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English Country Walks: Hiking along the Thames near Oxford
Spring has sprung, and while I have a reputation as a museum junkie, I love to be outside too. Over the next few months I'll be bringing you lots of guides to hiking in England, which in good weather has the most beautiful countryside in the world.
Today I'll tell you about an easy, scenic, seven-mile hike from historic Oxford along the Thames to the little town of Abingdon. It forms part of the Thames Path, a 184 mile (294 km) National Trail from the source of the river in the Cotswolds all the way to the Thames Barrier near Greenwich. You can find a description of the Oxford-Abingdon section of the route here, but it actually runs backwards from Abingdon to Oxford. My route starts from the more popular town. The trail is flat and you're never far from civilization, but be sure to bring a bit of food, water, and sunscreen as you would on any hike.
The hike starts from Folly Bridge in Oxford, site of the popular Head of the River Pub, pictured on the right. From there you simply head south on west side of the river. Don't worry if you don't know which way is west, it's the only side with a trail! There's a wide gravel path that's in the process of being paved. River barges and university rowing teams share the water with ducks and swans. It's a peaceful walk, although at this point you'll be sharing it with a fair number of people unless you go out very early in the morning. Bring a camera, because it's very photogenic.
Gallery: Thames hike from Oxford
The first major landmark is The Isis, a pub with a big garden overlooking the river two miles south of Folly Bridge. The part of the Thames that flows through Oxford is actually called the Isis by locals, so the pub is named after the river.
Next comes Iffley lock, where you can watch canal boats being raised and lowered in the lock before continuing their journey. I suggest taking a side trip by crossing over the lock and going into Iffley village just a couple of minutes away. There you can see one of the best preserved Norman churches in England. A yew tree in the churchyard may be the sole survivor of a pagan grove that was destroyed when Christianity came to this land. I've written about this church and tree in more detail here.
Once you've seen the church, cross back over to the Thames Path and continue heading south. You'll pass through a less-than-scenic bit for the next mile or so as you go under a railway bridge and several huge electric pylons. Once you put those behind you you'll have fine views the rest of the way, with the river on your left and forest and farmers' fields on your right.
Next stop is Sandford-on-Thames, a little town with a lock and a nice pub by the river. One of the best parts about hiking in England is there's usually a pub nearby. Take advantage of this, but don't forget to drink water too! This village was founded by the Romans, owned by the Templars in the Middle Ages, and now is just a sleepy little place by the river. Watch out on Christmas Eve, though, because locals whisper that a headless horseman leads a phantasmal coach and four through the fields nearby.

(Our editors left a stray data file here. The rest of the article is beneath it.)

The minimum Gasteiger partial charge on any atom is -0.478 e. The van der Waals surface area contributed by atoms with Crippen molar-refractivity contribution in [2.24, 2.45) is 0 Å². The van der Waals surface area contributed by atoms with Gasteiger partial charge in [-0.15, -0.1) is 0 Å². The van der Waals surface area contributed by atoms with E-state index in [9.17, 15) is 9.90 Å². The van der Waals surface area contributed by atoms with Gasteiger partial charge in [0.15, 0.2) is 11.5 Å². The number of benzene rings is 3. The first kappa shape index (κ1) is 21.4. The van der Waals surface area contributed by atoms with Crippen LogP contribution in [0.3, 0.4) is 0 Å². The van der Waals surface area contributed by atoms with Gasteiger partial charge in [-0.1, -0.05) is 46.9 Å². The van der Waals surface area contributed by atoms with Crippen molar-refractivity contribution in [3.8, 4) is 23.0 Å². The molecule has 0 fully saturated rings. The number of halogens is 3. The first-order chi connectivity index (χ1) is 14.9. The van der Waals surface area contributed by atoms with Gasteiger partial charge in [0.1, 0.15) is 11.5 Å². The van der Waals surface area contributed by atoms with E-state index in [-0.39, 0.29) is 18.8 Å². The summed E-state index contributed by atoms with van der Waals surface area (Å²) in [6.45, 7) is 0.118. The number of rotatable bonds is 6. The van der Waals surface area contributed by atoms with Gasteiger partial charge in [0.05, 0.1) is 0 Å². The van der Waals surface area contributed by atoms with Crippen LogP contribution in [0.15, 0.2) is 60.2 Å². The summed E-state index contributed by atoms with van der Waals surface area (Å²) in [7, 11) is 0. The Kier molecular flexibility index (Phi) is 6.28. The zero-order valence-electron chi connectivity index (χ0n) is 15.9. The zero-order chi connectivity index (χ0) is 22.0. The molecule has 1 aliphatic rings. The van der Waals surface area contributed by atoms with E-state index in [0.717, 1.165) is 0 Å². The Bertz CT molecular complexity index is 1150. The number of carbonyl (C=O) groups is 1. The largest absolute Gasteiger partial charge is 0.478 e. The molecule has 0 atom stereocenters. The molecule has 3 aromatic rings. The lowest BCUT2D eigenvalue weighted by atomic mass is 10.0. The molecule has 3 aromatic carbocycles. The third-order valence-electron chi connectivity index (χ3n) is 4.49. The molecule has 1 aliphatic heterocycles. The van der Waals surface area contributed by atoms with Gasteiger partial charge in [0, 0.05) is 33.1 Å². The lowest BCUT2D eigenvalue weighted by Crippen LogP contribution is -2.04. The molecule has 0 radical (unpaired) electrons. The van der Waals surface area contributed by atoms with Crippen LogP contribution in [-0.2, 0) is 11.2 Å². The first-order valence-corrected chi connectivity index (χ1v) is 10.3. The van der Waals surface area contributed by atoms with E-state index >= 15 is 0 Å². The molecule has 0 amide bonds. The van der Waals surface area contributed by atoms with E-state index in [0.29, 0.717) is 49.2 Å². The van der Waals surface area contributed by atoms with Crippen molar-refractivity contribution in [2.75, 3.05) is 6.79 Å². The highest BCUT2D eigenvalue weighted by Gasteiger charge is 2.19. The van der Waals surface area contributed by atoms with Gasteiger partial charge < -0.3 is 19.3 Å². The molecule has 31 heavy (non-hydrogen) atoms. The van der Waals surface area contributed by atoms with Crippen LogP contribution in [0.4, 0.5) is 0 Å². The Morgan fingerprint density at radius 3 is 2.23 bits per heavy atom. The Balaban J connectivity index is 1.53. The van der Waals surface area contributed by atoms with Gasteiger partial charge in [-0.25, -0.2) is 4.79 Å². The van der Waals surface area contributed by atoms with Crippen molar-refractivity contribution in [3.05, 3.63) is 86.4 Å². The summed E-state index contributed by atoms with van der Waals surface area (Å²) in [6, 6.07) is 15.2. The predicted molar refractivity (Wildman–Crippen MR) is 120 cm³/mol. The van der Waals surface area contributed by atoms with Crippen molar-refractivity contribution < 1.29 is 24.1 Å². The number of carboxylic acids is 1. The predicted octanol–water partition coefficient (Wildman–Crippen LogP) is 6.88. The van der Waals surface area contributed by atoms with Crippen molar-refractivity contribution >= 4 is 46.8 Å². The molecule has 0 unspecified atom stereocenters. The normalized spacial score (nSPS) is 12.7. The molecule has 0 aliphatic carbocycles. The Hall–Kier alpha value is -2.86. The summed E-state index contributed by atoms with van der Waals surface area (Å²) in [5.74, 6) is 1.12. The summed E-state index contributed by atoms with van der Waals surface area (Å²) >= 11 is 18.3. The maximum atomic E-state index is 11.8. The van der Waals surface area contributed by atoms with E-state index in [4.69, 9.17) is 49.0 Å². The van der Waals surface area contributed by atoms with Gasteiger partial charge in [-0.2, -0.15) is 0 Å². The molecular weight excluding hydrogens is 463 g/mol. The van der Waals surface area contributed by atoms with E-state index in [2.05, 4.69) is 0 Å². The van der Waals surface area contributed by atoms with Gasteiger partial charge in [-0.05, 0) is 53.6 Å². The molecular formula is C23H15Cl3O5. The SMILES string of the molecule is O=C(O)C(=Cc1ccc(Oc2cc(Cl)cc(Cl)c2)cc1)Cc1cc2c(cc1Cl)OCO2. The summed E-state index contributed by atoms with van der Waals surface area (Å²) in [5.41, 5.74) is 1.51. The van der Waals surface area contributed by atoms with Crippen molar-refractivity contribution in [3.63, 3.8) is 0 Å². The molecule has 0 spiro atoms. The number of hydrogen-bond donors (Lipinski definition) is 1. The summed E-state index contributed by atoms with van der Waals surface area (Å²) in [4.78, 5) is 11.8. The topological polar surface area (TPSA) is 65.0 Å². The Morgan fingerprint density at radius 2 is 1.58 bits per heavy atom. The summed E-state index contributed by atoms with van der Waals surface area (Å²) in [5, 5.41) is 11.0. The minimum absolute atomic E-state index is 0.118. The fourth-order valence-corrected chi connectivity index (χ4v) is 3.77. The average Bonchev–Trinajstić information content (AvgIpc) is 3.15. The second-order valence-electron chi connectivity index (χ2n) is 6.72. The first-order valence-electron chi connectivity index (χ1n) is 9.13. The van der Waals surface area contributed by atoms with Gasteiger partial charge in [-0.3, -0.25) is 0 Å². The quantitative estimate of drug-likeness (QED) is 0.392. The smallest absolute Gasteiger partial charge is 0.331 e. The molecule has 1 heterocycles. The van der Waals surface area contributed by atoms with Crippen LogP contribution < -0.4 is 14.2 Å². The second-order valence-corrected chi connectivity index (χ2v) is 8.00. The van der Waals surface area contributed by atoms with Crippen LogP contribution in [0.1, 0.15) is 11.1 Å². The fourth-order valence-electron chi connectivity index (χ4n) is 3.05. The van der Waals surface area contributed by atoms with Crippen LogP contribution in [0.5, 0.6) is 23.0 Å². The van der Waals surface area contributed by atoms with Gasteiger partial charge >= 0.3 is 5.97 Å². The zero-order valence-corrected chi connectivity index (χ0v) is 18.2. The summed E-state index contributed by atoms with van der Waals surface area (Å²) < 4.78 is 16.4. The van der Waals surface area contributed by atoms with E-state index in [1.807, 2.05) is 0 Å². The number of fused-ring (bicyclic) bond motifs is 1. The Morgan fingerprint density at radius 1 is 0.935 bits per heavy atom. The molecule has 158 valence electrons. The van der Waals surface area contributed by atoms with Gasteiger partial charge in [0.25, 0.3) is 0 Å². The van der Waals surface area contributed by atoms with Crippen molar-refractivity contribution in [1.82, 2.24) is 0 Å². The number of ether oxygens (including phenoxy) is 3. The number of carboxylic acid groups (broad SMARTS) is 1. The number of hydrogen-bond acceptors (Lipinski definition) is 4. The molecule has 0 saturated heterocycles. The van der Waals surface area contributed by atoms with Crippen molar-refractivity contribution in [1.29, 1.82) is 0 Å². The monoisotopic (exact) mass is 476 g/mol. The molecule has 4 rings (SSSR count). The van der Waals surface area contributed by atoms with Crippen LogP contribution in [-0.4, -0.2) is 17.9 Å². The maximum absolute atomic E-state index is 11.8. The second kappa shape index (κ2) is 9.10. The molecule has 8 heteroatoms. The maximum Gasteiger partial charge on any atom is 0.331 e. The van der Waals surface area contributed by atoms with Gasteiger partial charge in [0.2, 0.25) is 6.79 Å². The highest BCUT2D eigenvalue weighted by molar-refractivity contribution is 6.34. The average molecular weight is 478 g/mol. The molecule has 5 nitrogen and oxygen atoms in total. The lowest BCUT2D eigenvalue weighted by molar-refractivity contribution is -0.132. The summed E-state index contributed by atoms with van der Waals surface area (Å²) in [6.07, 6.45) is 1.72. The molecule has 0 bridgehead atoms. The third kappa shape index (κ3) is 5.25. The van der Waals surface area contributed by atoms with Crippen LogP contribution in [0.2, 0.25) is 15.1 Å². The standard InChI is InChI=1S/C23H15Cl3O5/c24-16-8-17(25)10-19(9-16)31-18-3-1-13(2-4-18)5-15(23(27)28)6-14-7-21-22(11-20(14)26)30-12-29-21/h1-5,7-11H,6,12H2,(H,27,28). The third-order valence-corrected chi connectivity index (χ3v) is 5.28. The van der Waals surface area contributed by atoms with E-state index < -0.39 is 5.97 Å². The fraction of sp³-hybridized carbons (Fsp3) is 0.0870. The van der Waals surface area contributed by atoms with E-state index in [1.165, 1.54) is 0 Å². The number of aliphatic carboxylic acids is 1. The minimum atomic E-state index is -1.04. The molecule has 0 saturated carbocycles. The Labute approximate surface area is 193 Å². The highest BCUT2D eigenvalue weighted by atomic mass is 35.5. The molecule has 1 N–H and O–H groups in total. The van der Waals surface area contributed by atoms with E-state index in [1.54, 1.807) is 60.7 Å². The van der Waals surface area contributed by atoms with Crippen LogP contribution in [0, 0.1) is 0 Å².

Now you'll pass through a long stretch of countryside with few houses. Your only companions will be ducks, swans, and the occasional boat. The path narrows, but remains clear. There's really no way to get lost on this hike.
Finally you pass another lock and come to Abingdon, a town packed with history. The town is actually built atop an Iron Age fort that is no longer visible. When the Romans came in the first century AD, they used the river extensively, but Abingdon didn't come into its own until the foundation of Abingdon Abbey in the 7th century. It remained a major center of worship until 1538, when Henry VIII disbanded it and most other religious houses in England.
Needless to say, there are plenty of things to see here. The bridge you cross over to get to town dates to 1416. The old Abbey Gardens are a great place for a picnic, but only bits and pieces of the abbey remain. For historic architecture check out the church of St. Nicolas (c. 1170). The church of St. Helens dates to about 70 years earlier. St. Helens is a huge place and claims to be the second widest church in England. Who measures these things?
Being such an old town, Abingdon has developed some odd customs. On special occasions city officials throw buns off the roof of the old County Hall to the crowds below. Several buns have been preserved in the Abingdon Museum, in case you're into old preserved buns. They also have a series of old-time festivals, including electing a fake Mayor. This year the "election" will take place on June 13 and be accompanied by folk dancing, music, and a large amount of drinking at Abingdon's many great pubs. I'll be reporting on it, so I hope to see you there!
If you felt you've done enough walking for one day, there are plenty of buses back to Oxford, or you can turn this seven-mile hike into a fourteen-mile one and walk on back, filling up at the pubs along the way, of course.